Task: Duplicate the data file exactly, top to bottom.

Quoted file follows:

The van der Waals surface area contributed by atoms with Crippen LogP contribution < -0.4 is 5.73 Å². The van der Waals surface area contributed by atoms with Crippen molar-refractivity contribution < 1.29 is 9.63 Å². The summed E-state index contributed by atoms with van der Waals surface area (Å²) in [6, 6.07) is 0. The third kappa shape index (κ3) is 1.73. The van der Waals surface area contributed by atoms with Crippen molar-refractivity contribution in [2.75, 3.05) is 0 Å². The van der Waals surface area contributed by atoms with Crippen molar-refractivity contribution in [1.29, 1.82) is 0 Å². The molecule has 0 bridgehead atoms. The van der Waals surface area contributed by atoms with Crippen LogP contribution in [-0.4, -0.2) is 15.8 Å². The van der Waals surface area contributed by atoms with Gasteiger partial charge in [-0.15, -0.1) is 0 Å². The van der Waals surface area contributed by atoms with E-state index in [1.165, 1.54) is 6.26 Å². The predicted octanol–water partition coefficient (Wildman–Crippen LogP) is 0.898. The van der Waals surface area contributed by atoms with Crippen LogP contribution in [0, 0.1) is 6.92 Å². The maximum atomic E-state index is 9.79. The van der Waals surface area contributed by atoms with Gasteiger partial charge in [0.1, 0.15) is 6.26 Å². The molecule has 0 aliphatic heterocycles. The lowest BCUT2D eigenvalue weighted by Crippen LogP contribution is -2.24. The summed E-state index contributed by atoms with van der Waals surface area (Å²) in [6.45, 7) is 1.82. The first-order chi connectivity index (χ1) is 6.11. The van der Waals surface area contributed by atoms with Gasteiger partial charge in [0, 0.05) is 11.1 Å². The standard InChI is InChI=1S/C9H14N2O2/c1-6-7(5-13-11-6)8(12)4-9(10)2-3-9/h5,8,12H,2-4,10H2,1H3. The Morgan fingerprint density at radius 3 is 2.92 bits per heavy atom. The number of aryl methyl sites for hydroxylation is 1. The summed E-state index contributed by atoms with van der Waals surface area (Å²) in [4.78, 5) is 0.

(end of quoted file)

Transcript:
The van der Waals surface area contributed by atoms with Crippen LogP contribution < -0.4 is 5.73 Å². The van der Waals surface area contributed by atoms with Crippen molar-refractivity contribution < 1.29 is 9.63 Å². The summed E-state index contributed by atoms with van der Waals surface area (Å²) in [6, 6.07) is 0. The third kappa shape index (κ3) is 1.73. The van der Waals surface area contributed by atoms with Crippen molar-refractivity contribution in [2.75, 3.05) is 0 Å². The van der Waals surface area contributed by atoms with Crippen molar-refractivity contribution in [1.29, 1.82) is 0 Å². The molecule has 0 bridgehead atoms. The van der Waals surface area contributed by atoms with Crippen LogP contribution in [-0.4, -0.2) is 15.8 Å². The van der Waals surface area contributed by atoms with Gasteiger partial charge in [-0.15, -0.1) is 0 Å². The van der Waals surface area contributed by atoms with E-state index in [1.165, 1.54) is 6.26 Å². The predicted octanol–water partition coefficient (Wildman–Crippen LogP) is 0.898. The van der Waals surface area contributed by atoms with Crippen LogP contribution in [0, 0.1) is 6.92 Å². The maximum atomic E-state index is 9.79. The van der Waals surface area contributed by atoms with Gasteiger partial charge in [0.1, 0.15) is 6.26 Å². The molecule has 0 aliphatic heterocycles. The lowest BCUT2D eigenvalue weighted by Crippen LogP contribution is -2.24. The summed E-state index contributed by atoms with van der Waals surface area (Å²) in [6.45, 7) is 1.82. The first-order chi connectivity index (χ1) is 6.11. The van der Waals surface area contributed by atoms with Gasteiger partial charge in [0, 0.05) is 11.1 Å². The standard InChI is InChI=1S/C9H14N2O2/c1-6-7(5-13-11-6)8(12)4-9(10)2-3-9/h5,8,12H,2-4,10H2,1H3. The Morgan fingerprint density at radius 3 is 2.92 bits per heavy atom. The number of aryl methyl sites for hydroxylation is 1. The summed E-state index contributed by atoms with van der Waals surface area (Å²) in [4.78, 5) is 0.